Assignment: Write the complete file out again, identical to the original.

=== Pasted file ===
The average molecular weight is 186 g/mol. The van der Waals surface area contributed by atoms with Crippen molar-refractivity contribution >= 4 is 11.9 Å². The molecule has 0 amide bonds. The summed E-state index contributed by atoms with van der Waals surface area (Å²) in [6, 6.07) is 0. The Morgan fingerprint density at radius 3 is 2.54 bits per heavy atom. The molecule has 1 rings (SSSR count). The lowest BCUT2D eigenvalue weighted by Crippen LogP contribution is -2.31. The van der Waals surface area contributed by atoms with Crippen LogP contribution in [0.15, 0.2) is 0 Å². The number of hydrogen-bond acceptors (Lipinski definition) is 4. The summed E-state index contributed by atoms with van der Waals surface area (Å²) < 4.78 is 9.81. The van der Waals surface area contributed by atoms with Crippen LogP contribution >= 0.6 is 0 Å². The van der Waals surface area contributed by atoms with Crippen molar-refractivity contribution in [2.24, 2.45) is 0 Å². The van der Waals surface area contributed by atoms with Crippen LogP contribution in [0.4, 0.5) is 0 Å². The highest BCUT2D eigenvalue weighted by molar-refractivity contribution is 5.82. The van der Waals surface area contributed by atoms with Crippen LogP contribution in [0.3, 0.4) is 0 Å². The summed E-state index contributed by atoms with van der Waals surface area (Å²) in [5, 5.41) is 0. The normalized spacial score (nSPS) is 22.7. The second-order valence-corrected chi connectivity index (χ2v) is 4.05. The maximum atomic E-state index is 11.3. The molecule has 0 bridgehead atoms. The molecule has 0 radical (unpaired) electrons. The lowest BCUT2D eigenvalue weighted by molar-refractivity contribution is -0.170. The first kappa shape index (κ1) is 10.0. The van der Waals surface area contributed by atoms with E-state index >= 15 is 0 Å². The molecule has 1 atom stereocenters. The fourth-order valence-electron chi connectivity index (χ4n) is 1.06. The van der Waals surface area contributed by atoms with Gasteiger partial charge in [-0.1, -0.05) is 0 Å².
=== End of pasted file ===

The average molecular weight is 186 g/mol. The van der Waals surface area contributed by atoms with Crippen molar-refractivity contribution >= 4 is 11.9 Å². The molecule has 0 amide bonds. The summed E-state index contributed by atoms with van der Waals surface area (Å²) in [6, 6.07) is 0. The Morgan fingerprint density at radius 3 is 2.54 bits per heavy atom. The molecule has 1 rings (SSSR count). The lowest BCUT2D eigenvalue weighted by Crippen LogP contribution is -2.31. The van der Waals surface area contributed by atoms with Crippen LogP contribution in [0.15, 0.2) is 0 Å². The number of hydrogen-bond acceptors (Lipinski definition) is 4. The summed E-state index contributed by atoms with van der Waals surface area (Å²) < 4.78 is 9.81. The van der Waals surface area contributed by atoms with Crippen LogP contribution >= 0.6 is 0 Å². The van der Waals surface area contributed by atoms with Crippen molar-refractivity contribution in [2.24, 2.45) is 0 Å². The van der Waals surface area contributed by atoms with Crippen LogP contribution in [0.4, 0.5) is 0 Å². The highest BCUT2D eigenvalue weighted by molar-refractivity contribution is 5.82. The van der Waals surface area contributed by atoms with Crippen LogP contribution in [0.3, 0.4) is 0 Å². The summed E-state index contributed by atoms with van der Waals surface area (Å²) in [5, 5.41) is 0. The normalized spacial score (nSPS) is 22.7. The second-order valence-corrected chi connectivity index (χ2v) is 4.05. The maximum atomic E-state index is 11.3. The molecule has 0 bridgehead atoms. The molecule has 0 radical (unpaired) electrons. The lowest BCUT2D eigenvalue weighted by molar-refractivity contribution is -0.170. The first kappa shape index (κ1) is 10.0. The van der Waals surface area contributed by atoms with E-state index >= 15 is 0 Å². The molecule has 1 atom stereocenters. The fourth-order valence-electron chi connectivity index (χ4n) is 1.06. The van der Waals surface area contributed by atoms with Gasteiger partial charge in [-0.1, -0.05) is 0 Å².